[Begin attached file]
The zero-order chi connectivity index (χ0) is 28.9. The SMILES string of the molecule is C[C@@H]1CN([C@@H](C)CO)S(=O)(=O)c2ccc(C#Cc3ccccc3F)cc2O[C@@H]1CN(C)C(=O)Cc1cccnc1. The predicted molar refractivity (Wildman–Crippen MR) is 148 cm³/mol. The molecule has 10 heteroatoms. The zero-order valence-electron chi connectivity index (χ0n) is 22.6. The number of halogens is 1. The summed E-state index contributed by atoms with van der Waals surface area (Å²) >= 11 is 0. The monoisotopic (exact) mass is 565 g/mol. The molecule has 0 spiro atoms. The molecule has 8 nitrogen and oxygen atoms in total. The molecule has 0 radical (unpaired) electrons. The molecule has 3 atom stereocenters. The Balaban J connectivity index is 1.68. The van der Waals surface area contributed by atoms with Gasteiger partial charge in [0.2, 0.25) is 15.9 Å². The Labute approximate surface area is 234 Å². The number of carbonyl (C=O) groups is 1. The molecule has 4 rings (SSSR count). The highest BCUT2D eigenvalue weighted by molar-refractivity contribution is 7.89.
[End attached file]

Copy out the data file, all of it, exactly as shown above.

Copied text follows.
The zero-order chi connectivity index (χ0) is 28.9. The SMILES string of the molecule is C[C@@H]1CN([C@@H](C)CO)S(=O)(=O)c2ccc(C#Cc3ccccc3F)cc2O[C@@H]1CN(C)C(=O)Cc1cccnc1. The predicted molar refractivity (Wildman–Crippen MR) is 148 cm³/mol. The molecule has 10 heteroatoms. The zero-order valence-electron chi connectivity index (χ0n) is 22.6. The number of halogens is 1. The summed E-state index contributed by atoms with van der Waals surface area (Å²) >= 11 is 0. The monoisotopic (exact) mass is 565 g/mol. The molecule has 0 spiro atoms. The molecule has 8 nitrogen and oxygen atoms in total. The molecule has 0 radical (unpaired) electrons. The molecule has 3 atom stereocenters. The Balaban J connectivity index is 1.68. The van der Waals surface area contributed by atoms with Gasteiger partial charge in [0.2, 0.25) is 15.9 Å². The Labute approximate surface area is 234 Å². The number of carbonyl (C=O) groups is 1. The molecule has 4 rings (SSSR count). The highest BCUT2D eigenvalue weighted by molar-refractivity contribution is 7.89.